what was considered the certain intelligence of Jackson and Newton
having perished on the wreck. Nicholas, who had frequently called at the
owner's since his allowance had been stopped, to obtain tidings of his
son, was overwhelmed with the intelligence of his death. He returned to
his own house, and never called there again. Mr Berecroft, who wished to
find him out and relieve him, could not ascertain in what quarter of the
town he resided, and shortly after was obliged to proceed upon another
voyage. Thus was the poor optician left to his fate; and it is probable
that, but for the fortunate return of Newton, it would soon have been
Newton was much pleased when he learnt from his father that he had not
disposed of the property which he had picked up at sea, for he now felt
assured that he had discovered the owner at Guadaloupe, and intended to
transmit it to M. de Fontanges as soon as he could find a safe
conveyance; but this at present was not practicable. As soon as his
father had been re-established in his several necessities and comforts,
Newton, aware that his purse would not last for ever, applied to the
owner of the brig for employment; but he was decidedly refused. The loss
of the vessel had soured his temper against anyone who had belonged to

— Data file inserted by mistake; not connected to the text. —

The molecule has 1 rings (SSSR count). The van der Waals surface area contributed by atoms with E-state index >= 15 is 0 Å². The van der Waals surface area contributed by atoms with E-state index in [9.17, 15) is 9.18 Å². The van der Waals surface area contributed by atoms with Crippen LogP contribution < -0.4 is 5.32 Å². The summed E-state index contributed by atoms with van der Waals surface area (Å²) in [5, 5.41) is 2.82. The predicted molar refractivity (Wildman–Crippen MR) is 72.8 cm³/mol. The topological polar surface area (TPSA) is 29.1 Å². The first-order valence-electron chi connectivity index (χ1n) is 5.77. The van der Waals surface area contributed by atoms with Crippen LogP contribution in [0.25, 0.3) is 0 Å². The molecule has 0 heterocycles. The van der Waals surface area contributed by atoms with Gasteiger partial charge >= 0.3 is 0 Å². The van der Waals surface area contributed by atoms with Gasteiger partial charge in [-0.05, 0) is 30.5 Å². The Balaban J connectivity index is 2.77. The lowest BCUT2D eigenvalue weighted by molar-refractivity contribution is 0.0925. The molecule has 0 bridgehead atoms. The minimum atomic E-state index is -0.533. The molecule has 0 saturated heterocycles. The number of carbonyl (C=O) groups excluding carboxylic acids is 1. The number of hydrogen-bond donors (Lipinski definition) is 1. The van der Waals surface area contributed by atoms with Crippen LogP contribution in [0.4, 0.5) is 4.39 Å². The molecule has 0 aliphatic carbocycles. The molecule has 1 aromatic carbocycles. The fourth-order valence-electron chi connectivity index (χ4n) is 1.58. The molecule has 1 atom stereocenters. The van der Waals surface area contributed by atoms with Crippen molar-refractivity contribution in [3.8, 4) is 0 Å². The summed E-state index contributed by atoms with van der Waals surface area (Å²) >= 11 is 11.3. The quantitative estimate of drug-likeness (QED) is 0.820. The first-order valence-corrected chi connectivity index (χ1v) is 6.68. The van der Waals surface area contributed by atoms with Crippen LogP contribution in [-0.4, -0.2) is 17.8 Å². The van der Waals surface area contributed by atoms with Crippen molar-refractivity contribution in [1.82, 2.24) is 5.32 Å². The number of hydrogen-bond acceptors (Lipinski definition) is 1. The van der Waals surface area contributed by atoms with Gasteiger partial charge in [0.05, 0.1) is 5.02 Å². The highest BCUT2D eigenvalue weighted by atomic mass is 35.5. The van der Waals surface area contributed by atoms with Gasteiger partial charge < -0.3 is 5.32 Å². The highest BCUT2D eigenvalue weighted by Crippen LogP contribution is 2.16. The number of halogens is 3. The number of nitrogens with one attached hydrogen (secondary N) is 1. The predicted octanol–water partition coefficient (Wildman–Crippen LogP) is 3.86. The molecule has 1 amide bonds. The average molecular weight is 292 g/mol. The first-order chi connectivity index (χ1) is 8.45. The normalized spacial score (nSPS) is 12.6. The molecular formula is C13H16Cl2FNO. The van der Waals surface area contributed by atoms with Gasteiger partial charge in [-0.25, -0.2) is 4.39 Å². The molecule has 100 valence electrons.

her. He replied that he considered Newton to be an unlucky person, and
must decline his sailing in any of his vessels, even if a vacancy should
To every other application made elsewhere, Newton met with the same ill
fortune. Mr Berecroft was not there to recommend or to assist him, and
months passed away in anxious expectation of his patron's return, when
the intelligence was brought home that he had been carried off by
yellow-fever, which that year had been particularly malignant and fatal.
The loss of his only protector was a heavy blow to poor Newton; but he
bore up against his fortune and redoubled his exertions. As before, he
could always obtain employment before the mast; but this he refused,
knowing that if again impressed, however well he might be off himself,
and however fortunate in prize-money, his father would be left
destitute, and in all probability be starved before he could return. The
recollection of the situation in which he had found him on his return